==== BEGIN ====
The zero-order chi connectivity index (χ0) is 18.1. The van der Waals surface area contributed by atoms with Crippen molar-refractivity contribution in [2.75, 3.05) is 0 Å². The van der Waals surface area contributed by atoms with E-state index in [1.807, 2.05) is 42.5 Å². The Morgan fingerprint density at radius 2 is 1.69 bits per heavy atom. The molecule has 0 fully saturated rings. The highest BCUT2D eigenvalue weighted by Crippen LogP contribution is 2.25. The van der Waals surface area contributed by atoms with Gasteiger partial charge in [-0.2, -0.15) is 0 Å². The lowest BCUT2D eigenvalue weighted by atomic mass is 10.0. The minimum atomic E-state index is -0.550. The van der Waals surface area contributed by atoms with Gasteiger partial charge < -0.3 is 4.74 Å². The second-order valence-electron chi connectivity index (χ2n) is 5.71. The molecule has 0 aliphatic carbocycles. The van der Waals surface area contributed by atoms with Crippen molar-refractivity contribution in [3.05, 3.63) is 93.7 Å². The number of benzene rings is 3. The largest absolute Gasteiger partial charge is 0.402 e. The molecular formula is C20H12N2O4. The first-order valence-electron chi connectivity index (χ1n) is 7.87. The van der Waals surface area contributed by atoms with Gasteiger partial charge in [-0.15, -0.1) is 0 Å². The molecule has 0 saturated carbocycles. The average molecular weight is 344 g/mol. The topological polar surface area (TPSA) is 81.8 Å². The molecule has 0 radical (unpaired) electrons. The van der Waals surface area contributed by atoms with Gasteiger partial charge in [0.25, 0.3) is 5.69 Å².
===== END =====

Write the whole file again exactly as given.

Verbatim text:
The zero-order chi connectivity index (χ0) is 18.1. The van der Waals surface area contributed by atoms with Crippen molar-refractivity contribution in [2.75, 3.05) is 0 Å². The van der Waals surface area contributed by atoms with E-state index in [1.807, 2.05) is 42.5 Å². The Morgan fingerprint density at radius 2 is 1.69 bits per heavy atom. The molecule has 0 fully saturated rings. The highest BCUT2D eigenvalue weighted by Crippen LogP contribution is 2.25. The van der Waals surface area contributed by atoms with Gasteiger partial charge in [-0.2, -0.15) is 0 Å². The lowest BCUT2D eigenvalue weighted by atomic mass is 10.0. The minimum atomic E-state index is -0.550. The van der Waals surface area contributed by atoms with Gasteiger partial charge < -0.3 is 4.74 Å². The second-order valence-electron chi connectivity index (χ2n) is 5.71. The molecule has 0 aliphatic carbocycles. The van der Waals surface area contributed by atoms with Crippen molar-refractivity contribution in [3.05, 3.63) is 93.7 Å². The number of benzene rings is 3. The largest absolute Gasteiger partial charge is 0.402 e. The molecular formula is C20H12N2O4. The first-order valence-electron chi connectivity index (χ1n) is 7.87. The van der Waals surface area contributed by atoms with Gasteiger partial charge in [-0.15, -0.1) is 0 Å². The molecule has 0 saturated carbocycles. The average molecular weight is 344 g/mol. The topological polar surface area (TPSA) is 81.8 Å². The molecule has 0 radical (unpaired) electrons. The van der Waals surface area contributed by atoms with Gasteiger partial charge in [0.25, 0.3) is 5.69 Å².